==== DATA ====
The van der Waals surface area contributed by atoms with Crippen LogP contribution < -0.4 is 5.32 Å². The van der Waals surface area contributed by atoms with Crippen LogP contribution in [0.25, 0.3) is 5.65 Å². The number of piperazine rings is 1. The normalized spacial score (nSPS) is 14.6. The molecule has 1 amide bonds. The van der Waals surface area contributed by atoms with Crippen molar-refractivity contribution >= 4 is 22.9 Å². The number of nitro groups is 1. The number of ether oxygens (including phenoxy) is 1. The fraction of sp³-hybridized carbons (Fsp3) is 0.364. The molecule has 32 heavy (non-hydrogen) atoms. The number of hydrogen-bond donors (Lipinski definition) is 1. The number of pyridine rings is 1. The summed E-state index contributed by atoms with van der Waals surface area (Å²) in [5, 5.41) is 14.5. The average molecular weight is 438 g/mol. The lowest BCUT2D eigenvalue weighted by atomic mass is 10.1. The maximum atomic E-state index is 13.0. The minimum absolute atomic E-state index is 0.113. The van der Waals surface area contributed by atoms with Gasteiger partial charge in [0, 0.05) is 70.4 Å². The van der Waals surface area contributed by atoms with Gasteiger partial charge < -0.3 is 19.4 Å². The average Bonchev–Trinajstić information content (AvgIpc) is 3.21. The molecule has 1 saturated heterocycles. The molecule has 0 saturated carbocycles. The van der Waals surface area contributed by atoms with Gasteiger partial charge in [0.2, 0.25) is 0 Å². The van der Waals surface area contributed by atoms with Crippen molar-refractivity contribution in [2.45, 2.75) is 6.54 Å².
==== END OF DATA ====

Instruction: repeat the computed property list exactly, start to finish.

The van der Waals surface area contributed by atoms with Crippen LogP contribution < -0.4 is 5.32 Å². The van der Waals surface area contributed by atoms with Crippen LogP contribution in [0.25, 0.3) is 5.65 Å². The number of piperazine rings is 1. The normalized spacial score (nSPS) is 14.6. The molecule has 1 amide bonds. The van der Waals surface area contributed by atoms with Crippen molar-refractivity contribution >= 4 is 22.9 Å². The number of nitro groups is 1. The number of ether oxygens (including phenoxy) is 1. The fraction of sp³-hybridized carbons (Fsp3) is 0.364. The molecule has 32 heavy (non-hydrogen) atoms. The number of hydrogen-bond donors (Lipinski definition) is 1. The number of pyridine rings is 1. The summed E-state index contributed by atoms with van der Waals surface area (Å²) in [5, 5.41) is 14.5. The average molecular weight is 438 g/mol. The lowest BCUT2D eigenvalue weighted by atomic mass is 10.1. The maximum atomic E-state index is 13.0. The minimum absolute atomic E-state index is 0.113. The van der Waals surface area contributed by atoms with Gasteiger partial charge in [0, 0.05) is 70.4 Å². The van der Waals surface area contributed by atoms with Gasteiger partial charge < -0.3 is 19.4 Å². The average Bonchev–Trinajstić information content (AvgIpc) is 3.21. The molecule has 1 saturated heterocycles. The molecule has 0 saturated carbocycles. The van der Waals surface area contributed by atoms with Gasteiger partial charge in [0.2, 0.25) is 0 Å². The van der Waals surface area contributed by atoms with Crippen molar-refractivity contribution in [2.45, 2.75) is 6.54 Å².